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  • Writer's pictureThe Paladins

The Paladins: a Lexicology

The Paladins Organisation has now been in existence for two years. Over that time, a number of people have asked us what inspired the name 'The Paladins'; and many have confessed that they had no idea about the quasi-historical heritage associated with the term - that is to say, the Paladins being a group of knights who served Emperor Charlemagne just as the Knights of the Round Table served King Arthur (and indeed it is possible that the details of the two stories have been merged by history). A number of people coming to us have assumed that 'Paladins' is not a word in English at all; and they have taken to calling us 'les paladins' with a French pronunciation.

Amidst all the serious, difficult, dangerous and frequently nerve-wracking work we undertake, we are also a series of individuals and not just a label. So we thought, as a light aside, that we might take a moment out of our work to explain the etymology of our name.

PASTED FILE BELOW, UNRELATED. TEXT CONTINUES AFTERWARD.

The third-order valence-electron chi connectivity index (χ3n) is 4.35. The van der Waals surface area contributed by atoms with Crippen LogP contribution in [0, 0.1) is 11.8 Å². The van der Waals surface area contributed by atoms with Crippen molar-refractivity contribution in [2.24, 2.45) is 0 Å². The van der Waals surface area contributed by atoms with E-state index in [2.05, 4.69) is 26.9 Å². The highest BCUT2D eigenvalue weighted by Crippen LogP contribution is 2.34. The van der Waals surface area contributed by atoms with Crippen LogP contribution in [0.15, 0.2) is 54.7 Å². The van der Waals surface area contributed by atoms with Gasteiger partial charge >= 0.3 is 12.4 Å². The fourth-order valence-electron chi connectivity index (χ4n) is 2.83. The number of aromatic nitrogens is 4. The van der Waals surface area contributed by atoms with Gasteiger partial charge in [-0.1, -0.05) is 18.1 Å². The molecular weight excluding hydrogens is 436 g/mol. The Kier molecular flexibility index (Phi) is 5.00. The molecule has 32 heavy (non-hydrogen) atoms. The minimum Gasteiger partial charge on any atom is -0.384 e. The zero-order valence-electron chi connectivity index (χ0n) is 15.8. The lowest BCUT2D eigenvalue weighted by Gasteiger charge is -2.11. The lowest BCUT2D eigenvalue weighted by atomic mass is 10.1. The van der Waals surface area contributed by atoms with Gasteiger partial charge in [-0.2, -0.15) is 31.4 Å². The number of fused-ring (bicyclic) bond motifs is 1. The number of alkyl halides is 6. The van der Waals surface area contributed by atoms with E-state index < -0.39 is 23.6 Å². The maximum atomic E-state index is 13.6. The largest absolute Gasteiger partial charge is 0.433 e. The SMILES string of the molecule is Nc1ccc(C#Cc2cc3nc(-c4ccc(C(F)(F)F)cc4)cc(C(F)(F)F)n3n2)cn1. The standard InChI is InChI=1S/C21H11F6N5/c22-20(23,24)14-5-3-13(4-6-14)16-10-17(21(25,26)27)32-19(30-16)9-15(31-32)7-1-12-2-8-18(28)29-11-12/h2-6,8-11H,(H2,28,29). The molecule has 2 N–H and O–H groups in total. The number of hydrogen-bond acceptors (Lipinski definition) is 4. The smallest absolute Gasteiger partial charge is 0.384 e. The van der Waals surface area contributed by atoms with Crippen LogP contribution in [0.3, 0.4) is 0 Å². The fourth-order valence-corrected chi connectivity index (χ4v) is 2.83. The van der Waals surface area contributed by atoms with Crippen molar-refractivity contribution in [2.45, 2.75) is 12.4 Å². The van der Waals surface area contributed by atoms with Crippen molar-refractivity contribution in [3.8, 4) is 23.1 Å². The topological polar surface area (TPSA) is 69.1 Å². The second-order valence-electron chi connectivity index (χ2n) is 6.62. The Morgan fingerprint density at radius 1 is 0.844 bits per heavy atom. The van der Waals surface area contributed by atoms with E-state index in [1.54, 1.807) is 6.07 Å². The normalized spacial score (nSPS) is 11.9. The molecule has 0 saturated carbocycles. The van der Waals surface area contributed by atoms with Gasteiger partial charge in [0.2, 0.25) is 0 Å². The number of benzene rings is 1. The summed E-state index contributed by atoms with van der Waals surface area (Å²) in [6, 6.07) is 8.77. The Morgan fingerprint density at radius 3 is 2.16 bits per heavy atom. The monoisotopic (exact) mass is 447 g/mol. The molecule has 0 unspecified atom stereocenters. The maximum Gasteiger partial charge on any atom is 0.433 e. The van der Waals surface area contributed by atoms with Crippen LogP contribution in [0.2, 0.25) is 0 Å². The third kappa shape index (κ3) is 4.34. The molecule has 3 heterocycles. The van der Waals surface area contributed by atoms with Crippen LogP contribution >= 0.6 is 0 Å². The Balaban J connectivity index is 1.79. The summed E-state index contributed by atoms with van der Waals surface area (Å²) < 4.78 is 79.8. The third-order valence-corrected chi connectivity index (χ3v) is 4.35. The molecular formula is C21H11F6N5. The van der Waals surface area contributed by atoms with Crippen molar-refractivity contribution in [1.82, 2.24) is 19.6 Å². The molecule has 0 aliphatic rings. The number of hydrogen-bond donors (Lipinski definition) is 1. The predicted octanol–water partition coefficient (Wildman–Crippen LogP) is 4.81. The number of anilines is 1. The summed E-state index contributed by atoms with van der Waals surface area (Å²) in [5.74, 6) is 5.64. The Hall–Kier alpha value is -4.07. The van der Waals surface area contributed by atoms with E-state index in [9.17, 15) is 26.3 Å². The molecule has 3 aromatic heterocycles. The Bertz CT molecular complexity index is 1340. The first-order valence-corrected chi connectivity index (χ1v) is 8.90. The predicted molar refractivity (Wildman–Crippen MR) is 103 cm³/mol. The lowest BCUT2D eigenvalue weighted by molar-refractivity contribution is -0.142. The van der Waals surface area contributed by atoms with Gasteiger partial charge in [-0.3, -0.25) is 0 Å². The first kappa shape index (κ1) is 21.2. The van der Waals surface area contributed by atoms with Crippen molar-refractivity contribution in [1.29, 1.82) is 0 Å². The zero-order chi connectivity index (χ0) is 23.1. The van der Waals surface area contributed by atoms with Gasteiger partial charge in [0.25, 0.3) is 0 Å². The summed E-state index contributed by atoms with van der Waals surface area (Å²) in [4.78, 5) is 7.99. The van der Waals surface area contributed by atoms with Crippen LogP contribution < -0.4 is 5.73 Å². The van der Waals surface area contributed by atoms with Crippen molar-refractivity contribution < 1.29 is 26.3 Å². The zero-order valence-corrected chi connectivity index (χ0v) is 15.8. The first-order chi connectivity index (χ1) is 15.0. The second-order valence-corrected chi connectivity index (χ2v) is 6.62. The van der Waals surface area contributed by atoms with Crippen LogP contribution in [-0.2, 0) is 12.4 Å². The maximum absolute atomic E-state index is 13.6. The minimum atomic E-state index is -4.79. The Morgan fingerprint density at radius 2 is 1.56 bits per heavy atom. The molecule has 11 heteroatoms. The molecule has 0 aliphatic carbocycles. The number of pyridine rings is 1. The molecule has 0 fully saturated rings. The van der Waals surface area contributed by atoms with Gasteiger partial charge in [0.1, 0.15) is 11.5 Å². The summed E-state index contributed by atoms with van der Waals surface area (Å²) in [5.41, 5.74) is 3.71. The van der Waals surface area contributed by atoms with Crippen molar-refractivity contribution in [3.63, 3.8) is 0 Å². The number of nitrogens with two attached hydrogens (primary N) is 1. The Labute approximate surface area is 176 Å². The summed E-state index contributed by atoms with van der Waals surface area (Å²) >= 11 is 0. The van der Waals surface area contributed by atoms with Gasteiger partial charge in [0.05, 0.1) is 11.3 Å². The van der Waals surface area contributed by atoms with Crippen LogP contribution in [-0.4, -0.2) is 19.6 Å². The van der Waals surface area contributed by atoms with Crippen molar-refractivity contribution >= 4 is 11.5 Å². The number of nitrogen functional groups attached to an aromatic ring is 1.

'Paladin' had been a word in English but it fell into disuse over centuries. Its original historical definition was:

any of the twelve peers of Charlemagne's court, of whom the Count Palatine was the chief.

There is at least something wrong with this definition, because the most famous Paladin, Ogier the Dane, who had a talking sword called Cortain, does not appear in the contemporary literature until at the earliest 1065, some 250 years after Charlemagne's death. Ogier was Danish, as the suffix to his name might imply, also indicating that it was odd that he was a Frankish knight in the service of Charlemagne some 250 years earlier than it is documented that he actually lived. (Ogier the Dane is the figure depicted on the home page of our website.)

It seems that at some stage, English mythology-history borrowed the myth of Charlemagne's Paladins; by the mid-1100's King Arthur's twelve Knights of the Round Table emerged in English literature as a historical-mythological parallel assertion. Arthur started out with twelve knights, like Charlemagne; but they gradually grew to up to 1,600, perhaps making it difficult for them all to sit at the same Round Table.

Because English speakers' knowledge and sources over the centuries of the court of Charlemagne (a number of details of which are as we have seen likely mythical) were obscure, the term 'paladin' fell into disuse in the English language although educated French speakers would typically know who 'les paladins' used to be.